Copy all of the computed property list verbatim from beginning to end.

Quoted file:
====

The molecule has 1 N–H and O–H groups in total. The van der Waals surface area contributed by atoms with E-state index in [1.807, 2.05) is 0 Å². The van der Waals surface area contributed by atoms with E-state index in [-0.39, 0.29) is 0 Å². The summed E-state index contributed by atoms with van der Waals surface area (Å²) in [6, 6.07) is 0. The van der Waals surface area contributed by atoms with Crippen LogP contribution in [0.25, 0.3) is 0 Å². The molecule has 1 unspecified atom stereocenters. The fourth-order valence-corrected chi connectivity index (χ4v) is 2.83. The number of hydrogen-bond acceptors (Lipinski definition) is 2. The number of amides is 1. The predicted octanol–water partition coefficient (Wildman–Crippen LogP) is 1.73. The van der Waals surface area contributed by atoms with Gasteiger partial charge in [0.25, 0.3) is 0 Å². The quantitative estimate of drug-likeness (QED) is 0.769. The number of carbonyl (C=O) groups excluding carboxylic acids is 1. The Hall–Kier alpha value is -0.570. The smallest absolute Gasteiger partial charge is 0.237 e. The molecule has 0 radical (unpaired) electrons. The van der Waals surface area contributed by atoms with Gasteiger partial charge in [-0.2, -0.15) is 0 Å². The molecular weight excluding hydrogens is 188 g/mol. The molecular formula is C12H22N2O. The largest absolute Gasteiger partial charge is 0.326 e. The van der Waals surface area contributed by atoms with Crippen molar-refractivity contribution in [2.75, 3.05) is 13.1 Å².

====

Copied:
The molecule has 1 N–H and O–H groups in total. The van der Waals surface area contributed by atoms with E-state index in [1.807, 2.05) is 0 Å². The van der Waals surface area contributed by atoms with E-state index in [-0.39, 0.29) is 0 Å². The summed E-state index contributed by atoms with van der Waals surface area (Å²) in [6, 6.07) is 0. The van der Waals surface area contributed by atoms with Crippen LogP contribution in [0.25, 0.3) is 0 Å². The molecule has 1 unspecified atom stereocenters. The fourth-order valence-corrected chi connectivity index (χ4v) is 2.83. The number of hydrogen-bond acceptors (Lipinski definition) is 2. The number of amides is 1. The predicted octanol–water partition coefficient (Wildman–Crippen LogP) is 1.73. The van der Waals surface area contributed by atoms with Gasteiger partial charge in [0.25, 0.3) is 0 Å². The quantitative estimate of drug-likeness (QED) is 0.769. The number of carbonyl (C=O) groups excluding carboxylic acids is 1. The Hall–Kier alpha value is -0.570. The smallest absolute Gasteiger partial charge is 0.237 e. The molecule has 0 radical (unpaired) electrons. The van der Waals surface area contributed by atoms with Gasteiger partial charge in [-0.2, -0.15) is 0 Å². The molecular weight excluding hydrogens is 188 g/mol. The molecular formula is C12H22N2O. The largest absolute Gasteiger partial charge is 0.326 e. The van der Waals surface area contributed by atoms with Crippen molar-refractivity contribution in [2.75, 3.05) is 13.1 Å².